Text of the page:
Obituary: Charles Courtenay Lloyd, educator

Charles Courtenay Lloyd, who has died at 102, was a wartime Navy veteran who contributed to the liberation of Norway and became an intelligence officer with the Allied Control Commission in Germany, before going on to educate spies during the Cold War.
Charles Courtenay LloydCharles Courtenay Lloyd
Charles Courtenay Lloyd

An English gentleman who married a Russian princess, he was also an inspirational Master of Modern Languages at Bradford Grammar School for nearly 20 years.

For his wartime work, he was awarded the Haakon Medal for outstanding services to the Norwegian liberation, yet he was nowhere more at home than wandering the hills of his beloved Ilkley Moor during his time in Yorkshire.

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Born on May Day 1919 at Amington, near Tamworth, he was the son of a vicar and accomplished pianist, Canon John Collins Lloyd, and his wife, Dorothy (nee Scull). His father moved with his family to serve several parishes in the West Country, the last of which was St Mary’s at Henbury, near Bristol, where a vicarage was built for them. They lived there for from 1928 until 1957 when Rev Lloyd, who was also the honorary Canon of Bristol Cathedral, retired.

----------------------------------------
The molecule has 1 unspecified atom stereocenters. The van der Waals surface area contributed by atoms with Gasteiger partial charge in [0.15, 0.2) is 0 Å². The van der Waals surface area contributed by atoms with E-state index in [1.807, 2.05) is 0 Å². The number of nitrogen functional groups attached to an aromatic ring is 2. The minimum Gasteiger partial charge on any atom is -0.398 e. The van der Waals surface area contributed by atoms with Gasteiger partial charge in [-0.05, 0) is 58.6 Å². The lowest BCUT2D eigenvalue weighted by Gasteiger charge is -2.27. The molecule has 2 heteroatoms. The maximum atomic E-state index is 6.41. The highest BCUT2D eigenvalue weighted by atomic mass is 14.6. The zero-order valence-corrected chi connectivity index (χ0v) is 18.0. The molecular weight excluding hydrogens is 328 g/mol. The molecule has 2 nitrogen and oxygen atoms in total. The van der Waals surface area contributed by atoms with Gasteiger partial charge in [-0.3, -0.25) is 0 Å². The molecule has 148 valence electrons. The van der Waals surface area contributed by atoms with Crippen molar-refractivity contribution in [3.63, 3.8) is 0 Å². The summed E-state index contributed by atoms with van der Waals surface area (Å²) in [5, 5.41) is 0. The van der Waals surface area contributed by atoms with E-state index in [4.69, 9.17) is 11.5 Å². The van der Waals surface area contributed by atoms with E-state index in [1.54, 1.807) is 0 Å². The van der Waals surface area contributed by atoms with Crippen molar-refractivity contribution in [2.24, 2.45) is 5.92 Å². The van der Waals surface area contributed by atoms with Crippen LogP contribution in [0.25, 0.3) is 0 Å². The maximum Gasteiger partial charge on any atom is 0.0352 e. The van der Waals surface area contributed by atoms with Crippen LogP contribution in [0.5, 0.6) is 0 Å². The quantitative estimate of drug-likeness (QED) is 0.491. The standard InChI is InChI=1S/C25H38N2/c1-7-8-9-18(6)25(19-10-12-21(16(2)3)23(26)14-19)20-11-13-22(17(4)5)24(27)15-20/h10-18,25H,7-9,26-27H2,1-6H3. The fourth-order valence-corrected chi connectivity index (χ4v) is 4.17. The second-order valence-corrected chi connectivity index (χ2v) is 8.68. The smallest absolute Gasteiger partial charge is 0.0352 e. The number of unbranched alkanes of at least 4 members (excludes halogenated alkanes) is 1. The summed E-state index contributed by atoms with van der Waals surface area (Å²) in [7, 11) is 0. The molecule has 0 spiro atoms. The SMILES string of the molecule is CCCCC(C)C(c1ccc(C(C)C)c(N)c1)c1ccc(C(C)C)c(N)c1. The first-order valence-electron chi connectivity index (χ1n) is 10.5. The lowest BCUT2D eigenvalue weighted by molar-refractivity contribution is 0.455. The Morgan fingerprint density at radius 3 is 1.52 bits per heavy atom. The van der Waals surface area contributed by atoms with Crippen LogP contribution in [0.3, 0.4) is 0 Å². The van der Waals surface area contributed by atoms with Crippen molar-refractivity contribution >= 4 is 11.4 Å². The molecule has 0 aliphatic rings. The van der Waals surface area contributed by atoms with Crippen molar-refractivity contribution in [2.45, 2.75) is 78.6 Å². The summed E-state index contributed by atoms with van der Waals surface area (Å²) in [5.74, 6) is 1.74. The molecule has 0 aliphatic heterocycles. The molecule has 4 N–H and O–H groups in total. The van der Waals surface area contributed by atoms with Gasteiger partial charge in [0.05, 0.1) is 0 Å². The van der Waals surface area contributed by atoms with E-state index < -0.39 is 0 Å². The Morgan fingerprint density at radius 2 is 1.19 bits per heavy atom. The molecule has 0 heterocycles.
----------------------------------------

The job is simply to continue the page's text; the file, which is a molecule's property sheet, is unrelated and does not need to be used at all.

His son was a day boy at the local Clifton College and in 1938 went on to read modern languages at Selwyn College, Cambridge. But the war interrupted his studies.

He signed up as a seaman in 1940, and was made a British Liaison Officer of the Royal Navy on board the HMS Mansfield, on loan to the exiled Norwegian Navy. His job was to pass messages and instructions from the British Admiralty to the Norwegians and he later took part in a raid on a German-occupied fish oil factory near Hammerfest.

He then helped supervise the surrender of the enemy forces in Norway before working as a post-war intelligence officer in Germany between 1946 and 1948.

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Fluent in German, Russian, French, Norwegian and Spanish, and acquainted with Icelandic, Finnish, Dutch, Swedish and Danish, he returned to his university and in 1953 gained an MA in modern languages with a distinction in Norwegian.

It was after this that he joined the Joint Services School of Linguists, which taught languages to thousands of National Service conscripts to meet the needs of Britain’s intelligence operations. The KGB called it “the spy school” – it was known that Guy Burgess attempted to pass on information about it to his Soviet paymasters – and it was where Mr Lloyd met his future wife, Elena Von Lieven, a princess whose family had fled the Russian Revolution.

Mr Lloyd took up his post at Bradford Grammar in 1964, and remained in the city until he moved to Spain in 2005 to be closer to his daughter, following the death of his wife six years earlier, and their son, George, in 2001.

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